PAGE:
Health Information Results in Positive Outcomes for Kidney Patients

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Kidney patients who understand their condition and treatment are more likely to receive better care than those who don't. Being 'health literate' allows patients to make determinations about the right course of treatment, ask questions when they are unsure of what the health care professional is telling them and explain elements of treatment to others.

Patients should know how to advocate for themselves and make appropriate decisions about their care. To do so, they must seek information from, resources such as KidneyBuzz, so they can understand all aspects of their condition and treatment choices. "It is also very important not be afraid to ask questions of physicians," said Dr. Kerry Willis, Senior Vice President for Scientific Activities.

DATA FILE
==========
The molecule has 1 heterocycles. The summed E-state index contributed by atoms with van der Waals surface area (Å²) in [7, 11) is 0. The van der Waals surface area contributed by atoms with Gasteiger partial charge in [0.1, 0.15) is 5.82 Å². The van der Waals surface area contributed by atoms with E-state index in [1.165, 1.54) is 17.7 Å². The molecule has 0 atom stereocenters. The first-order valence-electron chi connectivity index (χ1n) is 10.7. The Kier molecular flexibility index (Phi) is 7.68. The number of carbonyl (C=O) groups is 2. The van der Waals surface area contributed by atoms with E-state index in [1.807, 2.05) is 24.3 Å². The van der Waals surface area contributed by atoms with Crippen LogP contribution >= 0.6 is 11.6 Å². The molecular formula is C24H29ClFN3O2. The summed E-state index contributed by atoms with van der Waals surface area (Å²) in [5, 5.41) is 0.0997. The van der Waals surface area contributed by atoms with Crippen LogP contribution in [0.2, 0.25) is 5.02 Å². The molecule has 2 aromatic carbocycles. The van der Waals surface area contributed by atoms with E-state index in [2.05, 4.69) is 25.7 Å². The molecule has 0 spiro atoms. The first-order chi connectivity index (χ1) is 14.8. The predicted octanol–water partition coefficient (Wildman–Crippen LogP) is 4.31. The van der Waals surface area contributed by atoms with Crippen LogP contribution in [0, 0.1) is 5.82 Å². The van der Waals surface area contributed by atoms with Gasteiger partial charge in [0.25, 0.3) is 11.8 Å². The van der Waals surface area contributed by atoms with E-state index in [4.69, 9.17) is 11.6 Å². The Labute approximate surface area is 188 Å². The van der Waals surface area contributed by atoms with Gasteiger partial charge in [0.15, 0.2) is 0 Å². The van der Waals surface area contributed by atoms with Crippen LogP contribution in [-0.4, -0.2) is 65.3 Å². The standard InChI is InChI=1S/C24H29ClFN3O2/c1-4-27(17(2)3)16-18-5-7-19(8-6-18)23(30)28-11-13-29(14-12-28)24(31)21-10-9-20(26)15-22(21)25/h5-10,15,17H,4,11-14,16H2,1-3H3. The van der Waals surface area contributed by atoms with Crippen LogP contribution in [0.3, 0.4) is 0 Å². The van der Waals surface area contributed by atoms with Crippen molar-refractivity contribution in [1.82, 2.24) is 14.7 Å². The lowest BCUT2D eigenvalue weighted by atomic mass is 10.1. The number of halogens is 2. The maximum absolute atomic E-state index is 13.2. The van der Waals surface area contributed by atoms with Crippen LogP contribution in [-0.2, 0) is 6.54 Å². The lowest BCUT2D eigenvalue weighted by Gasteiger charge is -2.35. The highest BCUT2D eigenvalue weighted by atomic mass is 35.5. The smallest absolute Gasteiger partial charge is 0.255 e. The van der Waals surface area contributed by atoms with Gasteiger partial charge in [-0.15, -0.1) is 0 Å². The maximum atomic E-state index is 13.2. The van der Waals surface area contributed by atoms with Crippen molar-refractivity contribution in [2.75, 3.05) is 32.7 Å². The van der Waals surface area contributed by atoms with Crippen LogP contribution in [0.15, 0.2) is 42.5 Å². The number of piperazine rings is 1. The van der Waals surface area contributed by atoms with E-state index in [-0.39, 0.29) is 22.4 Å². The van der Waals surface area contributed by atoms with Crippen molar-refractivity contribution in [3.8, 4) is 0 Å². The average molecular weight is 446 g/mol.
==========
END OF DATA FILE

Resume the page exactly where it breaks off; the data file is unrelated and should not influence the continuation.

What you don't know can in fact hurt you. For example, a recent study presented at the National Kidney Foundation's 2013 Spring Clinical Meetings showed a correlation between health literacy and medical outcomes, which in this case, meant getting a kidney transplant.

Researchers assessed health literacy in 92 kidney patients, and of  those 53 were formally placed on the transplant waiting list and 36 received a kidney transplant. The analysis showed that the level of health literacy was a predictor of whether the patients got transplanted.

Patients should realize that there are varying levels of health literacy, and it can impact the care they receive. They should obtain information about their condition(s) in a number of different forms and in ways that they can best understand. Kidney patients should ask doctors and other health care professionals follow-up questions to further clarify their understanding of the information they receive.

The study showed that continued education impacts medical outcomes, and therefore it is not surprising that you are more likely to be placed on the kidney transplant waiting list because of your ability to understand and better personally manage your medical condition.

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